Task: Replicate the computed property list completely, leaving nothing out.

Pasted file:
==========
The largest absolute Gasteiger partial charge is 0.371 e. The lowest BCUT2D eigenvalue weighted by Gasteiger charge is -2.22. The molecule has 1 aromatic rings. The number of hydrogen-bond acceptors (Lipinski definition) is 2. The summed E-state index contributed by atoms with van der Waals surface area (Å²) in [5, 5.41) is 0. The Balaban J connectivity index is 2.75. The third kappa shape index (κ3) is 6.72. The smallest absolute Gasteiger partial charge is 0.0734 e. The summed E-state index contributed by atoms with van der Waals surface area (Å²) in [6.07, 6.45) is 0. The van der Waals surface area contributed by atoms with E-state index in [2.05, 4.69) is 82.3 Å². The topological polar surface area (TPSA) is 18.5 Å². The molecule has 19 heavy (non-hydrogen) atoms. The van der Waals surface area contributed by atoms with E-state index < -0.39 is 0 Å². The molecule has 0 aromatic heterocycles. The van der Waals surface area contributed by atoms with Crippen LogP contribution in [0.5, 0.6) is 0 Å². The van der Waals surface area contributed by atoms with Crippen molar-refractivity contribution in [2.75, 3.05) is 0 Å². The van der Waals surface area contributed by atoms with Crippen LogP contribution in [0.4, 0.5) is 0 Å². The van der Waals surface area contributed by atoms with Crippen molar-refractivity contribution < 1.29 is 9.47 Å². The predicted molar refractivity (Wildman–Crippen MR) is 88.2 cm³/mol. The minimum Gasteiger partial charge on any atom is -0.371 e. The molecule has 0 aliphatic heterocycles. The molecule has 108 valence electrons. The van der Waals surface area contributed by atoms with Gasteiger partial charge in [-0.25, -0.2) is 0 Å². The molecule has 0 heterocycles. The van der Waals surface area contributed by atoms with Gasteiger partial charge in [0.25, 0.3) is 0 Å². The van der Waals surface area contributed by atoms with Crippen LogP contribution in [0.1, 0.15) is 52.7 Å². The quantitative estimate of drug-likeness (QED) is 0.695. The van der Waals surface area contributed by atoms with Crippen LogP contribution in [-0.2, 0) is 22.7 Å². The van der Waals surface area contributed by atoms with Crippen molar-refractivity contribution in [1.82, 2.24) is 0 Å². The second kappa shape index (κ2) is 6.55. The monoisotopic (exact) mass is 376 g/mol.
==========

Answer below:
The largest absolute Gasteiger partial charge is 0.371 e. The lowest BCUT2D eigenvalue weighted by Gasteiger charge is -2.22. The molecule has 1 aromatic rings. The number of hydrogen-bond acceptors (Lipinski definition) is 2. The summed E-state index contributed by atoms with van der Waals surface area (Å²) in [5, 5.41) is 0. The Balaban J connectivity index is 2.75. The third kappa shape index (κ3) is 6.72. The smallest absolute Gasteiger partial charge is 0.0734 e. The summed E-state index contributed by atoms with van der Waals surface area (Å²) in [6.07, 6.45) is 0. The van der Waals surface area contributed by atoms with E-state index in [2.05, 4.69) is 82.3 Å². The topological polar surface area (TPSA) is 18.5 Å². The molecule has 19 heavy (non-hydrogen) atoms. The van der Waals surface area contributed by atoms with E-state index < -0.39 is 0 Å². The molecule has 0 aromatic heterocycles. The van der Waals surface area contributed by atoms with Crippen LogP contribution in [0.5, 0.6) is 0 Å². The van der Waals surface area contributed by atoms with Crippen molar-refractivity contribution in [2.75, 3.05) is 0 Å². The van der Waals surface area contributed by atoms with Crippen LogP contribution in [0.4, 0.5) is 0 Å². The van der Waals surface area contributed by atoms with Crippen molar-refractivity contribution < 1.29 is 9.47 Å². The predicted molar refractivity (Wildman–Crippen MR) is 88.2 cm³/mol. The minimum Gasteiger partial charge on any atom is -0.371 e. The molecule has 0 aliphatic heterocycles. The molecule has 108 valence electrons. The van der Waals surface area contributed by atoms with Gasteiger partial charge in [-0.25, -0.2) is 0 Å². The molecule has 0 heterocycles. The van der Waals surface area contributed by atoms with Gasteiger partial charge in [0.25, 0.3) is 0 Å². The van der Waals surface area contributed by atoms with Crippen LogP contribution in [0.1, 0.15) is 52.7 Å². The quantitative estimate of drug-likeness (QED) is 0.695. The van der Waals surface area contributed by atoms with Crippen LogP contribution in [-0.2, 0) is 22.7 Å². The van der Waals surface area contributed by atoms with Crippen molar-refractivity contribution in [1.82, 2.24) is 0 Å². The second kappa shape index (κ2) is 6.55. The monoisotopic (exact) mass is 376 g/mol.